Buzz and the Deserter
Major Bumble banged his gavel on the table, flanked by two captains. Private Beegate got stiffly to his feet.
"Private Thomas Beegate - you have been charged under Military Law with abandoning your post without permission. How do you plead?"
"Not guilty on grounds of diminished responsibility," replied Beegate, tripping over the words that he'd obviously been prompted to say. Standing there in the makeshift courtroom, his uniform and face spotless, his demeanour calm, no one could have guessed at how he'd been just weeks ago. He looked around the room and spotted a captain he'd seen around a few times, who all spoke highly of - a Captain Buzz. He was sitting near the back of the room, his uniform and buttons brilliantly clean. Beegate turned back to where Major Bumble was talking.
"Very well Private. If you will take an oath on the Holy Beeble, we can begin hearing your testimony," said Bumble. He hated this part of the job. He was one of the few high ranking officers who had seen the hell of the battlefield. He'd served for decades but never seen anything like this war. It scared him to the bone - that bees could commit such a horror, to condemn their kin to such pain. Looking at Beegate he could hardly blame him for wanting to leave, he could even understand it. But he couldn't condone it. War was hell but it still had to be won. They took the Queen's shilling and did their duty. Beegate had turned his back on that and whilst Bumble was sympathetic he wasn't forgiving. He looked again at Beegate and couldn't see any difference between him and the bees who stood and fought. He wasn't like some of the men he'd seen tried - men who flinched at the slightest sound, men who couldn't remember their name, men who couldn't remember even how to walk, men who were just a shell.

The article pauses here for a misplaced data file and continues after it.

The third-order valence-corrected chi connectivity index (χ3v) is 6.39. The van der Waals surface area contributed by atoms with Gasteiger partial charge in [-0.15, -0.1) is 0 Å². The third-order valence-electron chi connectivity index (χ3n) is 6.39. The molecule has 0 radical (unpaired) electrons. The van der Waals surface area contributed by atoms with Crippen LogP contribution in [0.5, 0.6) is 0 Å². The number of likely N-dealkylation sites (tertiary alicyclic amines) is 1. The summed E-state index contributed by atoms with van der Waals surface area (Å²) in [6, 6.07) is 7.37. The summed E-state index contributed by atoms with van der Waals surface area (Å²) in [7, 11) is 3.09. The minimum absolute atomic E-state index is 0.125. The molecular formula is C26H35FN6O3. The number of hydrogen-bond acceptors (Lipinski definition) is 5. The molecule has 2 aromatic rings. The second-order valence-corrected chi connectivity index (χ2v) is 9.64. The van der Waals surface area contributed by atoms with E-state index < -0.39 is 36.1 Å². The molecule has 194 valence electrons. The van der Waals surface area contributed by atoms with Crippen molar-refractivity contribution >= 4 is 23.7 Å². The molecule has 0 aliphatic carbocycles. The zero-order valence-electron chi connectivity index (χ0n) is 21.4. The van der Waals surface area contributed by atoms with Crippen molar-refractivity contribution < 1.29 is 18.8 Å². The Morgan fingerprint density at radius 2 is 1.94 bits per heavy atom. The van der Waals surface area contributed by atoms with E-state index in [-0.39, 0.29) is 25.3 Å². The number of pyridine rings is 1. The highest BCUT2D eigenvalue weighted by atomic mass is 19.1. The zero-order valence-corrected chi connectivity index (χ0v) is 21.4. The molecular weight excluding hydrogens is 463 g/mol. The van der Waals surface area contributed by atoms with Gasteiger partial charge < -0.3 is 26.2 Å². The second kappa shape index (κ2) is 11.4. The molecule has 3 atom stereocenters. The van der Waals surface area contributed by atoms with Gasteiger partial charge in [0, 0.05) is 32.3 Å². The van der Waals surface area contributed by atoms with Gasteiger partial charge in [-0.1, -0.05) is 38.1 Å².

Beegate finished his oath. Bumble waved his hand, prompting him to begin his testimony. Beegate cleared his throat and began. "We had just replaced a platoon of bees on the front line who had recently captured a Hun-y-bee trench and who had been tasked with connecting our old trench with our new one..."
"Go on. Go and get cleaned up,"
It was so quite that Beegate could hear what they were saying as they built the support trench. He leaned back against the wall of the trench and began running matches close to his fur, the sound of popping parasites giving him immense satisfaction. He'd been chatting for a few minutes with a couple of other bees. They'd been in France for a couple of months and been at the front on a couple of occasions. As yet they hadn't been involved in an attack - either aggressively or defensively. Beegate was known to be a bit of a troublemaker. Ever since he'd skipped out one day on basic training to go meet his girl he'd been in trouble with every officer he'd served under. Absent without leave, drinking on duty, poorly turned out, late to parade; he was a terrible soldier but very popular. He had a good sense of humour and laughed easily. He was laughing as the muffled thump of German artillery fire began.